Bristol Spotlights Arcadia: Review

Having studied Tom Stoppard’s play Arcadia in A Level I felt I knew far too much about mathematics, Newton’s determinism, iteration, Capability Brown, the Romantic garden’s aesthetic and ‘the decline from thinking to feeling’ for my liking. However, this happened to come in handy when watching Bristol Spotlights Arcadia at the Winston Theatre in Bristol’s SU on Friday the 23rd of November. 

The play is set in the stately home of Didley Park, Derbyshire, both in early nineteenth century England and the present day. Walking into the theatre the stage was set very minimally, all white with one long table in the middle stacked with books and papers. A perfect plain setting allowing for the action of the play to take precedence. 

For those who are unaware Arcadia makes use of mathematical and scientific theories so rather helpfully the programme offers a concise explanation for you to read before the action commences. When understood these references are fiercely funny as they were in this performance; I now thank my teachers for choosing it as an exam text.

Some stand out performances came from characters such as Bernard (the modern-day Byron academic played by Angus Cooper), Captain Brice (the military man played by Tadhg Cullen) and Valentine (the mathematician and eldest son of the modern-day Lord and Lady Croom played by Guy Woods). What set these performances apart was the brilliant comedic effect and timing they offered the play which is highly saturated in academic rhetoric. Cooper captured Bernard’s arrogance and misogyny perfectly, with his wild and eccentric movement around the stage as well as his booming passionate speeches on the study of authorship. Whilst these academic debates throughout the play were entertaining Woods’ comedic timing offered that much needed comic relief especially when aided by his sidekick turtle Lightning (get ready for a big laugh from the audience at that revelation) as did Cullen in the scenes set in the nineteenth century.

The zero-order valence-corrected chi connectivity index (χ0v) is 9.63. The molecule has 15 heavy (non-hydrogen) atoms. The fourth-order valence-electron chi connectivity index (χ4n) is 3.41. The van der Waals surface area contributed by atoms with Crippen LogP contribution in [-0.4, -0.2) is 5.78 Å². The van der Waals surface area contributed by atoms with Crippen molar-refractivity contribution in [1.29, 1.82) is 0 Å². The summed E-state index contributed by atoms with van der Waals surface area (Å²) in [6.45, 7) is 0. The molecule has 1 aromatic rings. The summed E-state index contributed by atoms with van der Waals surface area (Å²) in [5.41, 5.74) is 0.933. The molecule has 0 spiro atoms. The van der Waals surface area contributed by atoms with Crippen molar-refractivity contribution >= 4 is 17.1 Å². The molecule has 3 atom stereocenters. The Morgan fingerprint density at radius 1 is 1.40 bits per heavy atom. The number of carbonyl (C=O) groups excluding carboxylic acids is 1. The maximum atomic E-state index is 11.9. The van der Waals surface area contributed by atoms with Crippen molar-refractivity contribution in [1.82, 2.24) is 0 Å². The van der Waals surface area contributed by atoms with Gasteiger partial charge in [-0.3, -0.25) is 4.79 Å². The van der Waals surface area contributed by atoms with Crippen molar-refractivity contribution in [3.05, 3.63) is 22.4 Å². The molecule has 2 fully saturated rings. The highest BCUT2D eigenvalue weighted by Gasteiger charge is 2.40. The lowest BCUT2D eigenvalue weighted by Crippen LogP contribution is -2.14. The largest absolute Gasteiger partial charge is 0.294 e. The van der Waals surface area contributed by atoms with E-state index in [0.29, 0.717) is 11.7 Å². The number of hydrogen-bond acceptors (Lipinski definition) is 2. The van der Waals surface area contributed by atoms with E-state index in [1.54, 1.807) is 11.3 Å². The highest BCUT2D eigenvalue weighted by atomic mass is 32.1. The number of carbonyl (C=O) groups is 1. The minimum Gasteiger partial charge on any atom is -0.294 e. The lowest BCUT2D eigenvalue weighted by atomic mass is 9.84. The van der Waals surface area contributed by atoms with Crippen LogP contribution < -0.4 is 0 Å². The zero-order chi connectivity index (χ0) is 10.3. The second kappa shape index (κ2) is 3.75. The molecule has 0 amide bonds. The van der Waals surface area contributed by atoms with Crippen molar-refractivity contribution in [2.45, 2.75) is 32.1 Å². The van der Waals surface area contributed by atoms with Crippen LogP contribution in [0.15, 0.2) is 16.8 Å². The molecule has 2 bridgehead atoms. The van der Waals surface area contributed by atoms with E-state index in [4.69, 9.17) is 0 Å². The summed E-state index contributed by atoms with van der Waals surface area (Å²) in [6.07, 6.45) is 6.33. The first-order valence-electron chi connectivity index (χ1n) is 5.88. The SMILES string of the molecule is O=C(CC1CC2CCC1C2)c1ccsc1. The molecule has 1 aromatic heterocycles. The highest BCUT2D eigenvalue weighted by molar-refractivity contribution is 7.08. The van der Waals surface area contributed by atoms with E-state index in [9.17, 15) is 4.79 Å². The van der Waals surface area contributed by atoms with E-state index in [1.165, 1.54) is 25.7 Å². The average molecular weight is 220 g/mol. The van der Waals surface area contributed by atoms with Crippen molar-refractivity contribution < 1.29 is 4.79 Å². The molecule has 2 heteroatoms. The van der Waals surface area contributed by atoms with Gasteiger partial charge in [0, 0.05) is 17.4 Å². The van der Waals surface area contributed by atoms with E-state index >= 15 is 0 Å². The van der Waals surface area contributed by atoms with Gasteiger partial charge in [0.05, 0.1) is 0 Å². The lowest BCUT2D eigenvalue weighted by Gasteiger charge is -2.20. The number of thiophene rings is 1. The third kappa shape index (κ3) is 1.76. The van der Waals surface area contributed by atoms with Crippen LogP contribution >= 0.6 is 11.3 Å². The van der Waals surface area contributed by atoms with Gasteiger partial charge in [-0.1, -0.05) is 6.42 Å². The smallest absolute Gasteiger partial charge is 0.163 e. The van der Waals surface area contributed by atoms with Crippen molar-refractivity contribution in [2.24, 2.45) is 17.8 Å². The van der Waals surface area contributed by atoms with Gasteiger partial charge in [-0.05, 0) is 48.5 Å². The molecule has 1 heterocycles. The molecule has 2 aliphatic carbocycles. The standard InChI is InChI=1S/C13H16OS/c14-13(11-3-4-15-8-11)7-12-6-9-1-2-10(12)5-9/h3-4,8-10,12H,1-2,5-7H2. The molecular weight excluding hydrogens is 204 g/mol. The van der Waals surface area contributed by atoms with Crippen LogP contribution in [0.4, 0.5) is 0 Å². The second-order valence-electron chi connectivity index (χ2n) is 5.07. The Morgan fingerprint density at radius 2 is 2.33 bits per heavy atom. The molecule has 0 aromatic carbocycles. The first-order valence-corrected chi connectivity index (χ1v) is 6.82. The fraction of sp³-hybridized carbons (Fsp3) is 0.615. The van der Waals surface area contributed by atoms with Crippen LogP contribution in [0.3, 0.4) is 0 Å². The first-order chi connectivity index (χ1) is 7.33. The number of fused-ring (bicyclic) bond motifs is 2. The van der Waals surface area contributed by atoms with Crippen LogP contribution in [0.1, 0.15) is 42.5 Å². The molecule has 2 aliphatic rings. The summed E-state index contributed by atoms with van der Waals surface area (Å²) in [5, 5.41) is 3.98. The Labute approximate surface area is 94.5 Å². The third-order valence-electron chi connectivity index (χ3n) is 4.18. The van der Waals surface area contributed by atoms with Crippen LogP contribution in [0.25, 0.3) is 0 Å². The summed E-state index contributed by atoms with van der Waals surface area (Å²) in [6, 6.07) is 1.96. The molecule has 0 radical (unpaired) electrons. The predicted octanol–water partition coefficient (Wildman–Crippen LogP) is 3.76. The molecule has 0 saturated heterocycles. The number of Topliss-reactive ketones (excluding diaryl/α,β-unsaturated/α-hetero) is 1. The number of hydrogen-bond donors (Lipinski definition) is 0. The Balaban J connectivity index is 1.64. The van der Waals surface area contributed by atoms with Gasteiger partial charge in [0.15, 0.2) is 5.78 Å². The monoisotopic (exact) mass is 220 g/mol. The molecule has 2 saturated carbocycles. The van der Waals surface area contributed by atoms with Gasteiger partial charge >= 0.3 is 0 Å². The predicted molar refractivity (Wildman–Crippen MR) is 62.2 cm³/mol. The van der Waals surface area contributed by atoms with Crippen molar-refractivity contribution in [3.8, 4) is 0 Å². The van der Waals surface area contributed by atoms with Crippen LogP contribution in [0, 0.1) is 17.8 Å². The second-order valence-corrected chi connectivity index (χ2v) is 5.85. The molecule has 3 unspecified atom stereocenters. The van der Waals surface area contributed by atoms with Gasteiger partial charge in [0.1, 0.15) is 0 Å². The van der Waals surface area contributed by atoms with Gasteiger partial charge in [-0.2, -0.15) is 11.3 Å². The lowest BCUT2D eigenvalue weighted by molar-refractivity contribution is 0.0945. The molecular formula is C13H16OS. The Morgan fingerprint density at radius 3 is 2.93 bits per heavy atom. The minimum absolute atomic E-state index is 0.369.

What really impressed me apart from the humour was the more serious portrayal of gender dynamics in both time periods. The relationship between Septimus (the tutor played by Ned Costello) and Thomasina (the pupil played by Liv Pockett) offered a touching and romantic alternative to the modern-day relationship of Bernard and Hannah (played by Liv Snell). These characters fight like cat and mouse and what was enlightening to note was that the audience would laugh at Bernard when rebutting Hannah’s nagging but when Bernard becomes the “prat” of the play the comedic dynamics change. In another scene the dynamics of conversation with Hannah changed from academic discourse with Bernard to talking about Bernard and his attractive qualities with Chloe (played by Kate Crisp); that conversation between women is about a man was highlighted brilliantly by the actors but the Bechdel test would certainly not be passed. 

Whilst on occasion performances could have been bigger (like Lady Croom played by Charlotte Bartholomew or Mr Chater played by Jack Prowse) and lines were forgotten and names were muddled this was not to the detriment of the flow and the humour of the performance. For laughter, some not too alienating academic debate and complex (even touching at times) gender relations this was an entertaining watch.